State v. Carter

Annotate this Case

444 A.2d 37 (1982)

STATE of Maine v. Paul O. CARTER.

Supreme Judicial Court of Maine.

Argued March 2, 1982.

Decided April 7, 1982.

*38 Michael E. Povich, Dist. Atty. (orally), Ellsworth, for plaintiff.

Libhart, Ferris, Dearborn, Willey & Ferm, Joseph L. Ferris (orally), Brewer, for defendant.


McKUSICK, Chief Justice.

On this appeal the sole question is whether the instrument that charged defendant with operating a motor vehicle while "under the influence of liquor" in violation of 29 M.R.S.A. § 1312 is critically deficient because the "liquor" involved was not explicitly identified as "intoxicating liquor" in the words of the statute. The Superior Court dismissed the complaint for failure to state a crime. We disagree and so reinstate the prosecution.

Defendant Paul O. Carter was arrested on February 6, 1981. The arresting officer filled out a Uniform Traffic Ticket and Complaint; under the heading marked "violation" he wrote merely "operating under the influence of liquor." After a trial, the District Court (Ellsworth) found Carter guilty. Pursuant to the law then applicable,[1] he appealed his conviction to the Superior Court (Penobscot County) for a trial de novo. There the State moved to amend the complaint (the traffic ticket) to insert the word "intoxicating" before the word "liquor." The Superior Court denied the motion, held that the traffic ticket as originally worded did not state a crime, and dismissed the prosecution. With the required approval of the Attorney General, 15 M.R. S.A. § 2115-A (1980 & Supp. 1981) and M.R.Crim.P. 37B, the State appeals.[2]

Criminal complaints in the District Court must meet the standard prescribed by D.C.Crim.R. 3(a):

The complaint shall be a plain, concise, and definite written statement of the essential *39 facts constituting the offense charged and shall be signed and sworn to by the complainant. It need not contain a formal commencement, a formal conclusion, or any other matter not necessary to such statement.

By that modern rule of criminal pleading, a charging instrument must be interpreted in a common-sense manner and must not be subjected to arbitrary and overly technical tests such as were applied at common law. See Glassman, Rules of Criminal Procedure with Commentaries 65, 82, 478-79 (1967). Cf. M.R.Crim.P. 7(c). Similarly, the constitutional provisions applicable to charging instruments, article I, § 6 of the Maine Constitution and the sixth amendment of the United States Constitution, look to the substance of the charge rather than to niceties of form. We have repeatedly held that a charging instrument passes constitutional scrutiny if it contains such plain, concise, and definite allegations of the essential facts constituting the offense as shall adequately apprise a defendant of reasonable and normal intelligence of the act charged, enabling him to defend himself and, upon conviction or acquittal, to make use of the judgment as the basis for a plea of former jeopardy, should the occasion arise. See, e.g., State v. O'Clair, Me., 292 A.2d 186, 190 (1972); State v. Chick, Me., 263 A.2d 71, 75 (1970).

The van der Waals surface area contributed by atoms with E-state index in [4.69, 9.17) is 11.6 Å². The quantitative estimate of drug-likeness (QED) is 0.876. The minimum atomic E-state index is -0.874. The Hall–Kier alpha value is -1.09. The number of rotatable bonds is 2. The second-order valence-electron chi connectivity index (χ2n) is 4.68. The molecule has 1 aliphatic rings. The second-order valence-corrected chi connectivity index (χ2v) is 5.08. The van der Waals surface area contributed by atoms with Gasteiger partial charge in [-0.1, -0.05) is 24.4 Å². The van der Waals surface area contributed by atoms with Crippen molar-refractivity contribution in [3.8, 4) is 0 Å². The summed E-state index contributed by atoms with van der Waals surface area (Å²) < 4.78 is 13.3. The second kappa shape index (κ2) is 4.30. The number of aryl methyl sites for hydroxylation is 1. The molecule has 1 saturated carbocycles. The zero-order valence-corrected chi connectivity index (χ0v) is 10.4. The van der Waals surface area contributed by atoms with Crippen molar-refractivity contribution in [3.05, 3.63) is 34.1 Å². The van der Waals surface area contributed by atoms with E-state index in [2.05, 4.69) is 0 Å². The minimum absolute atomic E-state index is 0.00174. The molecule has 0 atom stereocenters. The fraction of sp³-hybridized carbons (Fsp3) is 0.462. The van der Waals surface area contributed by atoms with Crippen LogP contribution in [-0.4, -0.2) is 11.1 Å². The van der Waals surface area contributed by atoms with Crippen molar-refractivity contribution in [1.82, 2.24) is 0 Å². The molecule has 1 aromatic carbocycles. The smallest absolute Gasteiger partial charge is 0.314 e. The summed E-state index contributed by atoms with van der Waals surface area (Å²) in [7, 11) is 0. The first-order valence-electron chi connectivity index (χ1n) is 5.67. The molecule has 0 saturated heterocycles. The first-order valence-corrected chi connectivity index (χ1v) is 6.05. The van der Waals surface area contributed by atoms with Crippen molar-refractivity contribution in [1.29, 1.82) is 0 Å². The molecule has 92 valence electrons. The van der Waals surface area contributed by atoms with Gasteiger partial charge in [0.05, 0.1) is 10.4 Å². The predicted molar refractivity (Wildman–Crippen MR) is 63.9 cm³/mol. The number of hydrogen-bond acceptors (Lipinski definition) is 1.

The Uniform Traffic Ticket and Complaint in this case meets the requirements that are here applicable. We reject defendant's argument that the complaint is inadequate because it omits an explicit statement that the liquor that allegedly influenced his conduct was of an intoxicating variety. In State v. Martin, Me., 387 A.2d 592 (1978) also interpreting a Uniform Traffic Ticket and Complaint we held that a charging instrument need not state all elements of the crime explicitly if those elements are charged "by necessary intendment or implication," 387 A.2d at 593 (emphasis in the original).[3] As the word "liquor" in common and everyday usage means "intoxicating liquor" specifically, alcoholic defendant can hardly claim that he was misled as to the crime with which he was charged. Although the word "liquor" has various technical and arcane meanings as, e.g., water in which meat has been boiled and certain solutions used for medicinal or industrial purposes[4] those are never the meanings that come to mind in the absence of a specialized context. See 45 Am.Jur.2d Intoxicating Liquors § 8 at 492 (1969); 28 M.R.S.A. § 2(6) (Supp.1981) (identity of definition of "liquor" and "intoxicating liquor" "when used in any statute or law relating to intoxicating liquor"). Even if the everyday meaning of the word were less clear, the total phrase "operating under the influence of liquor" used on the traffic ticket clearly implies the kind of liquor that is capable of influencing driving capacity that is, intoxicating liquor. Under the test laid down in State v. Martin, the language of this traffic ticket by necessary intendment and implication charged defendant with operating under the influence of intoxicating liquor. If there were any remaining doubt in the matter, the traffic ticket on its face referred defendant to 29 M.R.S.A. § 1312. Even the briefest perusal of that statute reveals that it is concerned with intoxicating liquor and blood-alcohol tests.